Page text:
Thursday, April 21, 2011

Texas Governor now praying for rain

A couple years ago, Gov. Perry talked of Texas seceding from the union:

“I believe the federal government has become oppressive. I believe it’s become oppressive in its size, its intrusion into the lives of its citizens, and its interference with the affairs of our state

A few days ago, Gov. Perry appealed to that same "oppressive" union for federal help from wild fires.

Governor Perry says Texas is reaching its capacity to respond to so many emergencies.

Now, Gov. Perry is asking God for some help.

NOW, THEREFORE, I, RICK PERRY, Governor of Texas, under the authority vested in me by the Constitution and Statutes of the State of Texas, do hereby proclaim the three-day period from Friday, April 22, 2011, to Sunday, April 24, 2011, as Days of Prayer for Rain in the State of Texas. I urge Texans of all faiths and traditions to offer prayers on that day for the healing of our land, the rebuilding of our communities and the restoration of our normal and robust way of life.

I guess Gov. Perry didn't like the answer he got from the President. Good luck.

Breitbart's Lord of the Flies moment

... with Glenn Beck playing the part of Piggy. Breitbart called Shirley Sherrod a racist (bearing false witness) and blames Beck. To wit:

According to Mr. Breitbart, fellow Tea Partier Glenn Beck first joined him in editing and eviscerating Ms. Sherrod's 2010 N.A.A.C.P. speech on the radio, before publishing the unedited version on his Web site, discrediting Mr. Breitbart on television and calling for his apology.

"Next thing I know, I'm under complete attack without the support of Glenn Beck, who I thought was somebody I could count on," Mr. Breitbart told the Transom. "He threw me under the bus."

It seems Glenn Beck is becoming the fall guy for all seasons among conservatives who, like the boys in Lord of the Flies, pick on doughy nerd, but Glenn's not going down without a fight, and the feud is righteous.

Wednesday, April 20, 2011

If the Meek are Going to Inherit the Earth....

... they are going to have kick ass for it.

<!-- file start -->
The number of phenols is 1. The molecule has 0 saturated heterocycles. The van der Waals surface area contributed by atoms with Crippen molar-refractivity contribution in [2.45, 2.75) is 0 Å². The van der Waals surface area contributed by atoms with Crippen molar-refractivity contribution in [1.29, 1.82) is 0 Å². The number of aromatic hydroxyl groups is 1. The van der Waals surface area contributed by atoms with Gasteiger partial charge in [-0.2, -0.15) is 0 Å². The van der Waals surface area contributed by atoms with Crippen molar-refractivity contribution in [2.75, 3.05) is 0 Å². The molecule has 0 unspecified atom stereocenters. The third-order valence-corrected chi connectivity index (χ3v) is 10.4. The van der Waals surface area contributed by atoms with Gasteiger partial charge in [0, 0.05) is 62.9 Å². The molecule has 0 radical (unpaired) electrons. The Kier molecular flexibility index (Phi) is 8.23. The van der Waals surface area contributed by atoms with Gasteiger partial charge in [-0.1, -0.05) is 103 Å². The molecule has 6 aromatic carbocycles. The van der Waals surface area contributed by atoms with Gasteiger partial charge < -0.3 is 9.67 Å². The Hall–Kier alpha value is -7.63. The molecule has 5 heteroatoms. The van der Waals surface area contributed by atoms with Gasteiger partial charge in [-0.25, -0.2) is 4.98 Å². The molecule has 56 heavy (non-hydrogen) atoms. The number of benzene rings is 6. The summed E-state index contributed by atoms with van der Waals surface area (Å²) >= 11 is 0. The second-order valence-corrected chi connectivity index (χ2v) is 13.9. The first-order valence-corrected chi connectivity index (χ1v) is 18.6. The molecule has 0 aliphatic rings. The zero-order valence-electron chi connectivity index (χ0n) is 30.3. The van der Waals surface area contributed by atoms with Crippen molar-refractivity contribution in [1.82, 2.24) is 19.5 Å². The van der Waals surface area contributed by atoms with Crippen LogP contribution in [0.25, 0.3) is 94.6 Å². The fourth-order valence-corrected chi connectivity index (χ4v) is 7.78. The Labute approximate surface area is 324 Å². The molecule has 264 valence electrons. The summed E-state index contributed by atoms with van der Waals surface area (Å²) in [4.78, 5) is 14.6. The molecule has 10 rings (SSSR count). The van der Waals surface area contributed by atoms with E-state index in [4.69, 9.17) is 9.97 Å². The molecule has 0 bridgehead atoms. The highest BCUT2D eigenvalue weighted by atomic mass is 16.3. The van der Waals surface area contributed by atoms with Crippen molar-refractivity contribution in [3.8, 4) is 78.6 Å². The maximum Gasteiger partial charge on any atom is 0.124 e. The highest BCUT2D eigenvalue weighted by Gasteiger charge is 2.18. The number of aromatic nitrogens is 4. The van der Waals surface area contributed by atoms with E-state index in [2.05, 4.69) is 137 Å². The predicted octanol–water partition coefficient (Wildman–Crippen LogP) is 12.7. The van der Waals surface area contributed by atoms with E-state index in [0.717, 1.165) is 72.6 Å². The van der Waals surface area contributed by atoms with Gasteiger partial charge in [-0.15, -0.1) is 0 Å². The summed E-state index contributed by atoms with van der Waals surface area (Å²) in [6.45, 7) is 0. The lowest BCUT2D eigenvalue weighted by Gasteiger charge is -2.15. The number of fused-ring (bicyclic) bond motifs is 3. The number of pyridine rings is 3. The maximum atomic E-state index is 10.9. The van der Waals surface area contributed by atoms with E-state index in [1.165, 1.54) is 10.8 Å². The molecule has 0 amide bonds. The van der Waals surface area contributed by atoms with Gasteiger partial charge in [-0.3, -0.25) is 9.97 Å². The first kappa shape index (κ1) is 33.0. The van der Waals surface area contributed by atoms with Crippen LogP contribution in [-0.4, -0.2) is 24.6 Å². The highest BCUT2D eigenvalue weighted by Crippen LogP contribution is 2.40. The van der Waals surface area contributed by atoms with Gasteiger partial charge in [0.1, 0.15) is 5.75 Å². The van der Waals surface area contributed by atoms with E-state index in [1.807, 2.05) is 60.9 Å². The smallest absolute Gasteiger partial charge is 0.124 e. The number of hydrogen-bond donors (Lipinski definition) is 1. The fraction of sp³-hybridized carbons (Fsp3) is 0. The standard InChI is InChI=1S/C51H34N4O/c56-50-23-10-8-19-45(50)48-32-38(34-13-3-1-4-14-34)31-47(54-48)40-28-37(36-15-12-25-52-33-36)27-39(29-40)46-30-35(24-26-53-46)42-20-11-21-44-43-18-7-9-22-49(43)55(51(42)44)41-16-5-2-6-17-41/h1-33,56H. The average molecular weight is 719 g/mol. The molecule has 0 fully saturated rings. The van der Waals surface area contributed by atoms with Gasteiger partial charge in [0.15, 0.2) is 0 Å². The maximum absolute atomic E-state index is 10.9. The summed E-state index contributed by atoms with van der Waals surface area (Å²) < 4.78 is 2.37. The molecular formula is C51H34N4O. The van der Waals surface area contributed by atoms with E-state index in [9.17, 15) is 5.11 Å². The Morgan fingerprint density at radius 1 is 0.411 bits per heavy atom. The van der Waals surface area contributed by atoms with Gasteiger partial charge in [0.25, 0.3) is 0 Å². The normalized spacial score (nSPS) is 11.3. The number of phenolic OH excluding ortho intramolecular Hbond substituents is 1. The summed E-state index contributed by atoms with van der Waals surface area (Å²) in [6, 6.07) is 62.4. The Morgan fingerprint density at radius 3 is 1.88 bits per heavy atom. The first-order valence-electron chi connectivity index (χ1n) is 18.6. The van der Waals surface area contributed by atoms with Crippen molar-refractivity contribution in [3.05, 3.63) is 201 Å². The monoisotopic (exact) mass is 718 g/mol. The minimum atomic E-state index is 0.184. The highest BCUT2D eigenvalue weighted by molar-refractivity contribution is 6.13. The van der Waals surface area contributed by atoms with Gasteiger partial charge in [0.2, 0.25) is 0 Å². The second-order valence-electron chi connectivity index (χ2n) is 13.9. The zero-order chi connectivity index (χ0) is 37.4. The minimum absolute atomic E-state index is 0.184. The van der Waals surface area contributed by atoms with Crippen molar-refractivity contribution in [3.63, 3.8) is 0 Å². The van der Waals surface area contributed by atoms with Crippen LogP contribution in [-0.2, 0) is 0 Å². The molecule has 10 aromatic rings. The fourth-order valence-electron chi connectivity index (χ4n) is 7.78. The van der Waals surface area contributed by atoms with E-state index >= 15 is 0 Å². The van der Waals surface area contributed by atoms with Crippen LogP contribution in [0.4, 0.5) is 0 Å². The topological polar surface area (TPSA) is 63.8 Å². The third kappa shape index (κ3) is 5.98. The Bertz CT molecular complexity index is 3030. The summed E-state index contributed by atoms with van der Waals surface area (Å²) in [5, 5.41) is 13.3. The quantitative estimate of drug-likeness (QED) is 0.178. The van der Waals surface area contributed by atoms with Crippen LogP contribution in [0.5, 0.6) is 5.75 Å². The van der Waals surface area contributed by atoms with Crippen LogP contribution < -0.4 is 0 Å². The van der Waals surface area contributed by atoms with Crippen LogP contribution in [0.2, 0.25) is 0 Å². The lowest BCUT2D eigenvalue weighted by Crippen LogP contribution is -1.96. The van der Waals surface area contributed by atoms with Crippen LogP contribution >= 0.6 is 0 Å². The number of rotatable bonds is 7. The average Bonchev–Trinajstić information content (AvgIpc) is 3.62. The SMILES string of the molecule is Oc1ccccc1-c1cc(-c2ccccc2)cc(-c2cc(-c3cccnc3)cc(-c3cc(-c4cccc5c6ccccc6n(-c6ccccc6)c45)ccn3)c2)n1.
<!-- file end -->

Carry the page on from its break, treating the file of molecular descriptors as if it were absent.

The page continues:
I tend to see the liberal point of view as more workable, not because it's better or more logical but because the human condition yearns for the security of safety nets, so they aren't going away. Also, I believe (although I cannot prove it) that such security tends to promote innovation and creativity in society. Would someone really spend 15 years learning medicine or law or invest years in an esoteric field of science or literature if they felt vulnerable to the vicissitudes of the free market at all times?

Conservatism and libertarianism are okay as ideologies go, but our society and Western civilization in general has decided by several large actions over the past few decades that free markets need to be mitigated, old folks need to be kept out of penury, kids need vaccines, and we all need to contribute, which we all do via payroll taxes. Call it socialism if you wish, but it's not. Some call it legislated morality, and others call it enlightened self-interest, ie, the only practical way to run a big country.

The Republicans have presented a budget plan written by Rep Paul Ryan that dismantles the social safety nets and changes the fundamental charge of Medicare. Instead of giving retirees an access card for health care, he wants to give them a voucher to purchase a policy on the free market and this voucher may or may not be adequate depending on pre-existing illnesses, thus leaving the individuals to fend for themselves and pay the difference, or not. What do we do with the 75 year-old who failed to buy insurance due to poverty, dementia, ideology, or some other reason when they show up in the Emergency department in congestive heart failure. Who pays?

Safety nets need to be nurtured and respected. When Social Security payroll tax money is put into the general revenue fund to pay for wars and pork, that is not respectful. If you use your IRA fund to buy a shotgun or Lexus, then don't expect it to be there when you're 65. And this is the biggest failure of liberalism in the 20th century: we've built huge social programs and then failed to fund them. We could see the impending demographic doom of an aging population five decades ago, yet we stayed in Vietnam 8 years too long and continue to subsidize corporate farms or build bridges to nowhere, and now we must borrow more money to pay for grandma's hip replacement.

Liberals are to blame because they have allowed conservatives to fearmonger and spend on wars and derail our economy by lax regulation and cut taxes for the rich. I hold the conservatives less blameworthy because they have always had the explicit goal of doing exactly that to our nation: to make government so small that they can drown it in the bathtub. Despite the conservatives' succinct and honest rhetoric about their desire to destroy Social Security and Medicare, liberals have ignored these warnings and slouched toward bankrupting what should be our precious retirement and health care funds. Medicare has been disrepectfully damaged for years and Social Security has been underfunded since before Al Gore took ridicule for his "lockbox" proposal in 2000.